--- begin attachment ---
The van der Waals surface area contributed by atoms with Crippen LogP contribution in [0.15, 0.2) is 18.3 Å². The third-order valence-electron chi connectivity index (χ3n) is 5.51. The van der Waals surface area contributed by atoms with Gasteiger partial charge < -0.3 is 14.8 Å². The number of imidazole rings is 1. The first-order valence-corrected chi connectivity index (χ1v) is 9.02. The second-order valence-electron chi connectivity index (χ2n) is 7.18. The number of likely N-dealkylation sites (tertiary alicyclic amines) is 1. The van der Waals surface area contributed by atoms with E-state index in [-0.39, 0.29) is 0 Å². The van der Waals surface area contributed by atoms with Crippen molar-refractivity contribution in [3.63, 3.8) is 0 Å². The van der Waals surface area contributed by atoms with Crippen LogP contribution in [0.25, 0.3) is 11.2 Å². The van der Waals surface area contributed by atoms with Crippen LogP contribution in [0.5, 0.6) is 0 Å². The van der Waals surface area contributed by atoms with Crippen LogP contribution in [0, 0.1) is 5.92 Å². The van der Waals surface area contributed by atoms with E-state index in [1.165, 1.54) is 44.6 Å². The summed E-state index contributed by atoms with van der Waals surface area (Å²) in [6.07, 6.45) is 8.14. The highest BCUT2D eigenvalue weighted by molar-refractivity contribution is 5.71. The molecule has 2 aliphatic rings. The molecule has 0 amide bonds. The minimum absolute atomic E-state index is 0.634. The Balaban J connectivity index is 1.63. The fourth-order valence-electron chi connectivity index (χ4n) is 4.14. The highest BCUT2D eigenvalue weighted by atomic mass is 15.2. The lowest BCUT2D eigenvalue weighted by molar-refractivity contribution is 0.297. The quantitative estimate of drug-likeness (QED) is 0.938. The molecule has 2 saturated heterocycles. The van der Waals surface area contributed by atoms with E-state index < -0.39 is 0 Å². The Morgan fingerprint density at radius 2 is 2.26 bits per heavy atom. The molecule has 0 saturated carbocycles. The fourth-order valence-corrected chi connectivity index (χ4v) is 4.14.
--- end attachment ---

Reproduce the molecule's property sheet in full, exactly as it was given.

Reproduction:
The van der Waals surface area contributed by atoms with Crippen LogP contribution in [0.15, 0.2) is 18.3 Å². The third-order valence-electron chi connectivity index (χ3n) is 5.51. The van der Waals surface area contributed by atoms with Gasteiger partial charge < -0.3 is 14.8 Å². The number of imidazole rings is 1. The first-order valence-corrected chi connectivity index (χ1v) is 9.02. The second-order valence-electron chi connectivity index (χ2n) is 7.18. The number of likely N-dealkylation sites (tertiary alicyclic amines) is 1. The van der Waals surface area contributed by atoms with E-state index in [-0.39, 0.29) is 0 Å². The van der Waals surface area contributed by atoms with Crippen molar-refractivity contribution in [3.63, 3.8) is 0 Å². The van der Waals surface area contributed by atoms with Crippen LogP contribution in [0.25, 0.3) is 11.2 Å². The van der Waals surface area contributed by atoms with Crippen LogP contribution in [0.5, 0.6) is 0 Å². The van der Waals surface area contributed by atoms with Crippen LogP contribution in [0, 0.1) is 5.92 Å². The van der Waals surface area contributed by atoms with E-state index in [1.165, 1.54) is 44.6 Å². The summed E-state index contributed by atoms with van der Waals surface area (Å²) in [6.07, 6.45) is 8.14. The highest BCUT2D eigenvalue weighted by molar-refractivity contribution is 5.71. The molecule has 2 aliphatic rings. The molecule has 0 amide bonds. The minimum absolute atomic E-state index is 0.634. The Balaban J connectivity index is 1.63. The fourth-order valence-electron chi connectivity index (χ4n) is 4.14. The highest BCUT2D eigenvalue weighted by atomic mass is 15.2. The lowest BCUT2D eigenvalue weighted by molar-refractivity contribution is 0.297. The quantitative estimate of drug-likeness (QED) is 0.938. The molecule has 2 saturated heterocycles. The van der Waals surface area contributed by atoms with E-state index < -0.39 is 0 Å². The Morgan fingerprint density at radius 2 is 2.26 bits per heavy atom. The molecule has 0 saturated carbocycles. The fourth-order valence-corrected chi connectivity index (χ4v) is 4.14.